...'culture' and 'popular' are both big, capacious words: pop culture is not only about religion as a human project of self-justification... popular culture includes such religious elements. Further, modern and post-modern popular culture... is heavily mass-mediated and commodified. In its mass-mediated and commodified forms, it appeals especially to the crowd. And remember that the crowd's characteristics include a tendency to take on a life of its own, overwhelming the considered jusgment and stifling the imagination of the individuals and communities who comprise it. The crowd is fickle and has a short attention span, but it is consistently vehement about its flavor of the day. The crowd casts 'God' in its own image and equates the vox populi with the vox Dei.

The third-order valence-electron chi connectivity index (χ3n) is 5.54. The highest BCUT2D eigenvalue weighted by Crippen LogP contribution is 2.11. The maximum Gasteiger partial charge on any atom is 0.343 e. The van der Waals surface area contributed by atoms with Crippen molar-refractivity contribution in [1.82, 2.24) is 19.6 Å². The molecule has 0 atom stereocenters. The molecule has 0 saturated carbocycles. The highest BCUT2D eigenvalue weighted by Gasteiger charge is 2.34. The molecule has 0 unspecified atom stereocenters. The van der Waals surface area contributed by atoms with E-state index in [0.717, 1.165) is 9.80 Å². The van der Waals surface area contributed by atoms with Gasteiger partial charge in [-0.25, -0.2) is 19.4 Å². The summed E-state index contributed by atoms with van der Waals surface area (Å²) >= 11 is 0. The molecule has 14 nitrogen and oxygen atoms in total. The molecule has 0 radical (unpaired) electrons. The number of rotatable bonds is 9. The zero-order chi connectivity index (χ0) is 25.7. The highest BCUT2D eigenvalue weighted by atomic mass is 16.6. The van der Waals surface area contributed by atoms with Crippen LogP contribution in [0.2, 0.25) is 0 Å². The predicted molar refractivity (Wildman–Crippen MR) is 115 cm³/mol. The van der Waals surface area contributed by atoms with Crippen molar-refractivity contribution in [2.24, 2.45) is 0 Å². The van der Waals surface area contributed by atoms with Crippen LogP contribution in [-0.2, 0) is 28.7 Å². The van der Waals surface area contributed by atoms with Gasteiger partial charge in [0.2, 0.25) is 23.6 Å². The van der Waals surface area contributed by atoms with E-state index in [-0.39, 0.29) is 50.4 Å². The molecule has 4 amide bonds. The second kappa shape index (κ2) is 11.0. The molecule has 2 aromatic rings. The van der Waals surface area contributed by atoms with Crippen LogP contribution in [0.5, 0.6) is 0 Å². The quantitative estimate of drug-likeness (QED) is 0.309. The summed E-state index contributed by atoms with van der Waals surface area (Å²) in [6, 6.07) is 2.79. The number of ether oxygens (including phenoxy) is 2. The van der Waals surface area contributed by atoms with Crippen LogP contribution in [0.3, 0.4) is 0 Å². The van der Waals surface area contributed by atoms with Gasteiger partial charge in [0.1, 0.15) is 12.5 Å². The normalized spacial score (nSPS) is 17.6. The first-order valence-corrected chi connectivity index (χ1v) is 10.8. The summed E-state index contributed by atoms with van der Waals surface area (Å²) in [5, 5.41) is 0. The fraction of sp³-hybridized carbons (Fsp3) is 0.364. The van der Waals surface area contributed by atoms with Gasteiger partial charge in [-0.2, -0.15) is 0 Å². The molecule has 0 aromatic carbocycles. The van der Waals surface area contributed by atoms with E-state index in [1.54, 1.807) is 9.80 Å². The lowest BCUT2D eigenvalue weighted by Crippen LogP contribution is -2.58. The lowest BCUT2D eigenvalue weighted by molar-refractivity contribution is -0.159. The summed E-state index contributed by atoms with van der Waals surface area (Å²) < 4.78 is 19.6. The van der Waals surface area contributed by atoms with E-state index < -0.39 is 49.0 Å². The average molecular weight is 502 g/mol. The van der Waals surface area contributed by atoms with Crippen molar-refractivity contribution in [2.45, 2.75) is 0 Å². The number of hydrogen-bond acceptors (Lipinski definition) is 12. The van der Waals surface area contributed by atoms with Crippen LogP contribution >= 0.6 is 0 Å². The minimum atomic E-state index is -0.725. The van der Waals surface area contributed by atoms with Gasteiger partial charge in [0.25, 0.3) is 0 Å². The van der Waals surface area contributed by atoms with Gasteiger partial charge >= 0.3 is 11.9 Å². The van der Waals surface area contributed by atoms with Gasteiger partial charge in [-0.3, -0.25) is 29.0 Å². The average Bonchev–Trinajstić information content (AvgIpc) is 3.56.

- Rodney Clapp, "God is not a Stranger on the Bus: Discovering the Divine in Popular Culture," in D. Brent Laytham, ed., God is not: religious, nice, "one of us," an American, a capitalist (Grand Rapids: Baker Book House Company, 2004), p. 32